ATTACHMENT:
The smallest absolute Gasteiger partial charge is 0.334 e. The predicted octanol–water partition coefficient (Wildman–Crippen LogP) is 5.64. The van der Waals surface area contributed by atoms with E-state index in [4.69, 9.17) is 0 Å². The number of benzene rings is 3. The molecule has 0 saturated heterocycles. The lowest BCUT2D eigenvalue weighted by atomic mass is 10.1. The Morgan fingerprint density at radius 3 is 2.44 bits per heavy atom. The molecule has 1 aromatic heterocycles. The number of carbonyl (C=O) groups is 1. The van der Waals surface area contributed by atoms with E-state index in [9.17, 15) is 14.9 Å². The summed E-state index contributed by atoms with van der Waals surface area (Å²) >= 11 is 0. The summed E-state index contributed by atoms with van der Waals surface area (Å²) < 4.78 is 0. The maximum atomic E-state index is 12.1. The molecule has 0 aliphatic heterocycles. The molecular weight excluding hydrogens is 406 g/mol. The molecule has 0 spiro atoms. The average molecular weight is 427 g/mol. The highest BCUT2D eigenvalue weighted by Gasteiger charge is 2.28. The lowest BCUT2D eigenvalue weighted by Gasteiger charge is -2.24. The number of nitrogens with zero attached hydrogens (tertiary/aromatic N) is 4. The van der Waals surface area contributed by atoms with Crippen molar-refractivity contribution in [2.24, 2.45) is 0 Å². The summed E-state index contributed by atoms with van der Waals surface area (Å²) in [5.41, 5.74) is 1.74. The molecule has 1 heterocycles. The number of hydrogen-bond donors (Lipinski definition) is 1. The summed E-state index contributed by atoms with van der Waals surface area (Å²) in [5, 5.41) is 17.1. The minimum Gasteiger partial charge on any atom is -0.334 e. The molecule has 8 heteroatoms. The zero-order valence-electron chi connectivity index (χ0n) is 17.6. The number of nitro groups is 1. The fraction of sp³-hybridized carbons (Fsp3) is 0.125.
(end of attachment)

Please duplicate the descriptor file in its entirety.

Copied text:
The smallest absolute Gasteiger partial charge is 0.334 e. The predicted octanol–water partition coefficient (Wildman–Crippen LogP) is 5.64. The van der Waals surface area contributed by atoms with E-state index in [4.69, 9.17) is 0 Å². The number of benzene rings is 3. The molecule has 0 saturated heterocycles. The lowest BCUT2D eigenvalue weighted by atomic mass is 10.1. The Morgan fingerprint density at radius 3 is 2.44 bits per heavy atom. The molecule has 1 aromatic heterocycles. The number of carbonyl (C=O) groups is 1. The van der Waals surface area contributed by atoms with E-state index in [9.17, 15) is 14.9 Å². The summed E-state index contributed by atoms with van der Waals surface area (Å²) >= 11 is 0. The summed E-state index contributed by atoms with van der Waals surface area (Å²) < 4.78 is 0. The maximum atomic E-state index is 12.1. The molecule has 0 aliphatic heterocycles. The molecular weight excluding hydrogens is 406 g/mol. The molecule has 0 spiro atoms. The average molecular weight is 427 g/mol. The highest BCUT2D eigenvalue weighted by Gasteiger charge is 2.28. The lowest BCUT2D eigenvalue weighted by Gasteiger charge is -2.24. The number of nitrogens with zero attached hydrogens (tertiary/aromatic N) is 4. The van der Waals surface area contributed by atoms with Crippen molar-refractivity contribution in [2.24, 2.45) is 0 Å². The summed E-state index contributed by atoms with van der Waals surface area (Å²) in [5.41, 5.74) is 1.74. The molecule has 1 heterocycles. The number of hydrogen-bond donors (Lipinski definition) is 1. The summed E-state index contributed by atoms with van der Waals surface area (Å²) in [5, 5.41) is 17.1. The minimum Gasteiger partial charge on any atom is -0.334 e. The molecule has 8 heteroatoms. The zero-order valence-electron chi connectivity index (χ0n) is 17.6. The number of nitro groups is 1. The fraction of sp³-hybridized carbons (Fsp3) is 0.125.